A recently released study by U.S.-based computer scientists surveys censorship on the popular Chinese social networking platform Sina Weibo. A summary of the study by MIT Technology Review explains the methodology used to conduct research on the popular microblogging platform:
Today, Dan Wallach at Rice University in Houston, Texas, and a few pals reveal the results of a detailed study of censorship on Weibo. Their method has allowed them to reconstruct the censorship techniques used by the government, to calculate the number of workers who must be involved and even to discover their daily work schedules.
The work is possible because at least some of the content on Weibo is not censored prior to publication, only afterwards. Their approach was to collect posts from a set of users once every minute. They then tracked these posts to see which ones later became unavailable.
Of course, it’s not feasible to track everyone on Weibo so Wallach and co spent some time looking for users who seemed to have posts deleted more often than others, assuming that these users would be more likely to be censored in the future. Using this manual technique, they ended up observing some 3500 users over a period of 15 days last year who between them experienced around 4500 deletions per day, or about 12 per cent of the total.
Tech In Asia’s Charlie Custer sifted through the report, drawing quotes that show just how fast Sina’s internal censors work:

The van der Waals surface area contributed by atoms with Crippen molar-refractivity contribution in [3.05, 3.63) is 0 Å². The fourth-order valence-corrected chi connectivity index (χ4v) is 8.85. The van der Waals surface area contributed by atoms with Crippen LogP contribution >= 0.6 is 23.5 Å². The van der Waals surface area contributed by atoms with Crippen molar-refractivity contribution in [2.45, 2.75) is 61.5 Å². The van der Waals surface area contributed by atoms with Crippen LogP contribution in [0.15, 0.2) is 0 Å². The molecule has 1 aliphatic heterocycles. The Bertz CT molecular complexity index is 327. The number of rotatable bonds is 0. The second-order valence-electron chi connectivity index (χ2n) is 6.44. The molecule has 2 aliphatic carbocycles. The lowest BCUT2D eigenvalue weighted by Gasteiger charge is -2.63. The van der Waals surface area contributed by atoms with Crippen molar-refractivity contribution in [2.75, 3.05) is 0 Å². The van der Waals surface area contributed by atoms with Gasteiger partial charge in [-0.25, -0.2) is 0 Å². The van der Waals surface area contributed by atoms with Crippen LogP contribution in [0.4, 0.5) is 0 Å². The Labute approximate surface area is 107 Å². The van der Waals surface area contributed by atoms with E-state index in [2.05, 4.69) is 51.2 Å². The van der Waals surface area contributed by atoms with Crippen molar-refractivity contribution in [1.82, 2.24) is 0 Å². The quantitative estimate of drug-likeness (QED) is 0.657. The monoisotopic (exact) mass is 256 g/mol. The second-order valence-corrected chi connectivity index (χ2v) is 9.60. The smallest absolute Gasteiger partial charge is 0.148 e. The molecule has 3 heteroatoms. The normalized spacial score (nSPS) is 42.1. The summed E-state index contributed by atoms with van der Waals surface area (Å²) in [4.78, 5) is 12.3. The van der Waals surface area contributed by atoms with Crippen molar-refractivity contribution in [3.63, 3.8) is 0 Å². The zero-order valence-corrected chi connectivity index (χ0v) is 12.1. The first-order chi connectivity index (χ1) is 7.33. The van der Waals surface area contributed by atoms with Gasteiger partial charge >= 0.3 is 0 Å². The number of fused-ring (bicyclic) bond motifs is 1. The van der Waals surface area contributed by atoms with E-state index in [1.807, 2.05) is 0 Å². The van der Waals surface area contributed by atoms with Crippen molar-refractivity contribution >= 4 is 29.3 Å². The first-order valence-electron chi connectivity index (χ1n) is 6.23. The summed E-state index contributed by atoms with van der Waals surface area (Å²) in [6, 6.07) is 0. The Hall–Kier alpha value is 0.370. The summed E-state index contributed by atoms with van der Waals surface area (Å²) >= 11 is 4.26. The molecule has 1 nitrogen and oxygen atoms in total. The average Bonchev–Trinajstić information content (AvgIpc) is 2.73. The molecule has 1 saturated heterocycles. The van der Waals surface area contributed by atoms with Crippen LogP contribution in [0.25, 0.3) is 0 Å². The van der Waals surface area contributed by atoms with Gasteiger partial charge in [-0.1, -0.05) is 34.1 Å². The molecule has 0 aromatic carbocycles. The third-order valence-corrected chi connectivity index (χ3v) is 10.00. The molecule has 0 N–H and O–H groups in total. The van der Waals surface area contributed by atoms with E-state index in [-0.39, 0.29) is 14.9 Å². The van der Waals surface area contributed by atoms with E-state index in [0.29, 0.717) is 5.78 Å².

The study, which we came across via MIT Technology Review, used “architecture [that could] detect post deletions within one minute of the deletion event,” giving the researchers perhaps the most precise look yet into how quickly Sina’s content team takes down sensitive Weibo posts. The results? Sina is pretty darn fast:
We found that deletions happen most heavily in the ﬁrst hour after a post has been submitted. Focusing on original posts, not reposts/retweets, we observed that nearly 30% of the total deletion events occur within 5-30 minutes. Nearly 90% of the deletions happen within the ﬁrst 24 hours.
So Sina’s censors are pretty fast. But what, exactly, are they deleting? Researchers used a variety of analytical tools to look at what content was most quickly deleted, and found that:
The topics where mass removal happens the fastest are those that combine events that are hot topics in Weibo as a whole (e.g., the Beijing rainstorms or a sex scandal) with themes common to sensitive posts (e.g., Beijing, government, China, and policeman).
A post at Quartz notes that the study seems to have discovered when censors are likely to take a break:
Here’s a tip for the 300 million users of China’s Twitter-like microblogging site Sina Weibo: If you don’t want to get censored, post your messages at around 7pm, Beijing-time.
[…]These censors are monitoring and deleting posts around the clock, often very late at night, the study notes. But there are two noted dips: one at around 7pm, when the national news is on, and again early in the morning, when most of the country is asleep. You can see that trend in this chart from the study [click through].